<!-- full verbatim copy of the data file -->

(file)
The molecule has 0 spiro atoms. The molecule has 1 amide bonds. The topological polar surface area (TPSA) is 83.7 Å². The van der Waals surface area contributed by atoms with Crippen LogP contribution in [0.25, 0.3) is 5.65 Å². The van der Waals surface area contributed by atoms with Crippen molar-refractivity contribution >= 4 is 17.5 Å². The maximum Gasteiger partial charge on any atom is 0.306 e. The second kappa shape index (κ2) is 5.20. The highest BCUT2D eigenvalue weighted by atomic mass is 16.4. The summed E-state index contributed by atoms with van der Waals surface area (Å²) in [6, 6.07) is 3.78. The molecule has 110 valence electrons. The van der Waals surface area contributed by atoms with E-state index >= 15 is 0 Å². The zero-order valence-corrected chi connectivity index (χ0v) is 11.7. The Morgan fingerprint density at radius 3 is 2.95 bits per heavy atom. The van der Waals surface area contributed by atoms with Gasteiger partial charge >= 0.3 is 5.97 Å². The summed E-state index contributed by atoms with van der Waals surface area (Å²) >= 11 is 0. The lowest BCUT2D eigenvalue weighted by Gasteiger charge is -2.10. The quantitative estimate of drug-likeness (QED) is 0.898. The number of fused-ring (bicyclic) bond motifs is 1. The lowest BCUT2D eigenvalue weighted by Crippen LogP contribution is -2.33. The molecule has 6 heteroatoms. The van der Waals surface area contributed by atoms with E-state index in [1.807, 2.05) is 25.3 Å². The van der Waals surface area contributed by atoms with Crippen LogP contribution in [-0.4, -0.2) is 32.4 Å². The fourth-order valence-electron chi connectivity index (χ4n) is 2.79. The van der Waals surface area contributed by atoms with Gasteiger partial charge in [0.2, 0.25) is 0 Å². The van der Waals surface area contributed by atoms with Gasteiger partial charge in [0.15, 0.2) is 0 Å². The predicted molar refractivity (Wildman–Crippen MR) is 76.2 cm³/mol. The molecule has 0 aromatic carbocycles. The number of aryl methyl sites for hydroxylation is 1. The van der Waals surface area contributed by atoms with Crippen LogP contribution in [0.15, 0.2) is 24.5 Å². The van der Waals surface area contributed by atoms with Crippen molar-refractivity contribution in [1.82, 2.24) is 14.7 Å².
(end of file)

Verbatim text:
The molecule has 0 spiro atoms. The molecule has 1 amide bonds. The topological polar surface area (TPSA) is 83.7 Å². The van der Waals surface area contributed by atoms with Crippen LogP contribution in [0.25, 0.3) is 5.65 Å². The van der Waals surface area contributed by atoms with Crippen molar-refractivity contribution >= 4 is 17.5 Å². The maximum Gasteiger partial charge on any atom is 0.306 e. The second kappa shape index (κ2) is 5.20. The highest BCUT2D eigenvalue weighted by atomic mass is 16.4. The summed E-state index contributed by atoms with van der Waals surface area (Å²) in [6, 6.07) is 3.78. The molecule has 110 valence electrons. The van der Waals surface area contributed by atoms with E-state index >= 15 is 0 Å². The zero-order valence-corrected chi connectivity index (χ0v) is 11.7. The Morgan fingerprint density at radius 3 is 2.95 bits per heavy atom. The van der Waals surface area contributed by atoms with Gasteiger partial charge >= 0.3 is 5.97 Å². The summed E-state index contributed by atoms with van der Waals surface area (Å²) >= 11 is 0. The lowest BCUT2D eigenvalue weighted by Gasteiger charge is -2.10. The quantitative estimate of drug-likeness (QED) is 0.898. The number of fused-ring (bicyclic) bond motifs is 1. The lowest BCUT2D eigenvalue weighted by Crippen LogP contribution is -2.33. The molecule has 6 heteroatoms. The van der Waals surface area contributed by atoms with E-state index in [1.807, 2.05) is 25.3 Å². The van der Waals surface area contributed by atoms with Crippen LogP contribution in [-0.4, -0.2) is 32.4 Å². The fourth-order valence-electron chi connectivity index (χ4n) is 2.79. The van der Waals surface area contributed by atoms with Gasteiger partial charge in [0.2, 0.25) is 0 Å². The van der Waals surface area contributed by atoms with Gasteiger partial charge in [0.15, 0.2) is 0 Å². The predicted molar refractivity (Wildman–Crippen MR) is 76.2 cm³/mol. The molecule has 0 aromatic carbocycles. The number of aryl methyl sites for hydroxylation is 1. The van der Waals surface area contributed by atoms with Crippen LogP contribution in [0.15, 0.2) is 24.5 Å². The van der Waals surface area contributed by atoms with Crippen molar-refractivity contribution in [1.82, 2.24) is 14.7 Å².